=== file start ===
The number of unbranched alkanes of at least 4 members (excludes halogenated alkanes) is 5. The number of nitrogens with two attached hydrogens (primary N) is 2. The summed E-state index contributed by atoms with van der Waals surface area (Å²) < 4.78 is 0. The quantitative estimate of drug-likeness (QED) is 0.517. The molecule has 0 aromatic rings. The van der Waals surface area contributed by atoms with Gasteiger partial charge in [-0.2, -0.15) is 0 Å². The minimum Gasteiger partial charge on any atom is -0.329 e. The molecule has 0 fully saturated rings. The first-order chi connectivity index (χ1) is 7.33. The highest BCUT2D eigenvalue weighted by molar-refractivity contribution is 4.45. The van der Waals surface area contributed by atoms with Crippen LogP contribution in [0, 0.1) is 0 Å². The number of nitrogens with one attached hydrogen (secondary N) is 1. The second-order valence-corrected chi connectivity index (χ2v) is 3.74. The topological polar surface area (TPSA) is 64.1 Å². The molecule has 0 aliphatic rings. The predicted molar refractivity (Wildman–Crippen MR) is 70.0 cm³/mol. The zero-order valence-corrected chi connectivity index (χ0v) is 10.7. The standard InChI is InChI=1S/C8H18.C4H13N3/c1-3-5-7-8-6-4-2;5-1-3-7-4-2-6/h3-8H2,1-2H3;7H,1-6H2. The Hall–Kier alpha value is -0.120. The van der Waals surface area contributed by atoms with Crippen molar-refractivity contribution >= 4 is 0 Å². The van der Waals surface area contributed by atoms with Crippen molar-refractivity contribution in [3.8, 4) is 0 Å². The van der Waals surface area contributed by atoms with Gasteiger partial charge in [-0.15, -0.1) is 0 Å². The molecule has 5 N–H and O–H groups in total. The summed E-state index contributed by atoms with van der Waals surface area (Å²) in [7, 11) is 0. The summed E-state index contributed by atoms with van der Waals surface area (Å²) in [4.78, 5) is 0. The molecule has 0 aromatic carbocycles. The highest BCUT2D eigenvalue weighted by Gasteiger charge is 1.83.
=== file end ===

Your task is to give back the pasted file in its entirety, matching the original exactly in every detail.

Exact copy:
The number of unbranched alkanes of at least 4 members (excludes halogenated alkanes) is 5. The number of nitrogens with two attached hydrogens (primary N) is 2. The summed E-state index contributed by atoms with van der Waals surface area (Å²) < 4.78 is 0. The quantitative estimate of drug-likeness (QED) is 0.517. The molecule has 0 aromatic rings. The van der Waals surface area contributed by atoms with Gasteiger partial charge in [-0.2, -0.15) is 0 Å². The minimum Gasteiger partial charge on any atom is -0.329 e. The molecule has 0 fully saturated rings. The first-order chi connectivity index (χ1) is 7.33. The highest BCUT2D eigenvalue weighted by molar-refractivity contribution is 4.45. The van der Waals surface area contributed by atoms with Crippen LogP contribution in [0, 0.1) is 0 Å². The number of nitrogens with one attached hydrogen (secondary N) is 1. The second-order valence-corrected chi connectivity index (χ2v) is 3.74. The topological polar surface area (TPSA) is 64.1 Å². The molecule has 0 aliphatic rings. The predicted molar refractivity (Wildman–Crippen MR) is 70.0 cm³/mol. The zero-order valence-corrected chi connectivity index (χ0v) is 10.7. The standard InChI is InChI=1S/C8H18.C4H13N3/c1-3-5-7-8-6-4-2;5-1-3-7-4-2-6/h3-8H2,1-2H3;7H,1-6H2. The Hall–Kier alpha value is -0.120. The van der Waals surface area contributed by atoms with Crippen molar-refractivity contribution >= 4 is 0 Å². The van der Waals surface area contributed by atoms with Crippen molar-refractivity contribution in [3.8, 4) is 0 Å². The van der Waals surface area contributed by atoms with Gasteiger partial charge in [-0.15, -0.1) is 0 Å². The molecule has 5 N–H and O–H groups in total. The summed E-state index contributed by atoms with van der Waals surface area (Å²) in [7, 11) is 0. The summed E-state index contributed by atoms with van der Waals surface area (Å²) in [4.78, 5) is 0. The molecule has 0 aromatic carbocycles. The highest BCUT2D eigenvalue weighted by Gasteiger charge is 1.83.